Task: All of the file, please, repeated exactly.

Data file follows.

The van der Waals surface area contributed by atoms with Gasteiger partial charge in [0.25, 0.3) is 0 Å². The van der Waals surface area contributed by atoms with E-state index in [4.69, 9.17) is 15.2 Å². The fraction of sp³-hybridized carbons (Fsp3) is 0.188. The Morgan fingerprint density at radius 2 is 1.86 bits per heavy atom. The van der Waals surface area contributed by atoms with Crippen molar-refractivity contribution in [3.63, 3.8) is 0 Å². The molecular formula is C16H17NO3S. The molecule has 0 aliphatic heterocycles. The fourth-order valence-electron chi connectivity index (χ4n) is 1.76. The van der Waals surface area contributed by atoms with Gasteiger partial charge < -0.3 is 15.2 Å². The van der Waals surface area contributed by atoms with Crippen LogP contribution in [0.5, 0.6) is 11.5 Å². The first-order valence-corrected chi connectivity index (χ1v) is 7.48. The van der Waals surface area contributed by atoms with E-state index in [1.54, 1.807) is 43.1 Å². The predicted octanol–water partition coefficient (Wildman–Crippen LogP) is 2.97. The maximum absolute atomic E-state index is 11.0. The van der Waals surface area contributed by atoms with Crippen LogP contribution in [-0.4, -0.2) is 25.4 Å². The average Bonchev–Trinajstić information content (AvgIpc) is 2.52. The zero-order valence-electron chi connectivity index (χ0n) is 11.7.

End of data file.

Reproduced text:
The van der Waals surface area contributed by atoms with Gasteiger partial charge in [0.25, 0.3) is 0 Å². The van der Waals surface area contributed by atoms with E-state index in [4.69, 9.17) is 15.2 Å². The fraction of sp³-hybridized carbons (Fsp3) is 0.188. The Morgan fingerprint density at radius 2 is 1.86 bits per heavy atom. The van der Waals surface area contributed by atoms with Crippen molar-refractivity contribution in [3.63, 3.8) is 0 Å². The molecular formula is C16H17NO3S. The molecule has 0 aliphatic heterocycles. The fourth-order valence-electron chi connectivity index (χ4n) is 1.76. The van der Waals surface area contributed by atoms with Gasteiger partial charge < -0.3 is 15.2 Å². The van der Waals surface area contributed by atoms with Crippen LogP contribution in [0.5, 0.6) is 11.5 Å². The first-order valence-corrected chi connectivity index (χ1v) is 7.48. The van der Waals surface area contributed by atoms with E-state index in [1.54, 1.807) is 43.1 Å². The predicted octanol–water partition coefficient (Wildman–Crippen LogP) is 2.97. The maximum absolute atomic E-state index is 11.0. The van der Waals surface area contributed by atoms with Crippen LogP contribution in [-0.4, -0.2) is 25.4 Å². The average Bonchev–Trinajstić information content (AvgIpc) is 2.52. The zero-order valence-electron chi connectivity index (χ0n) is 11.7.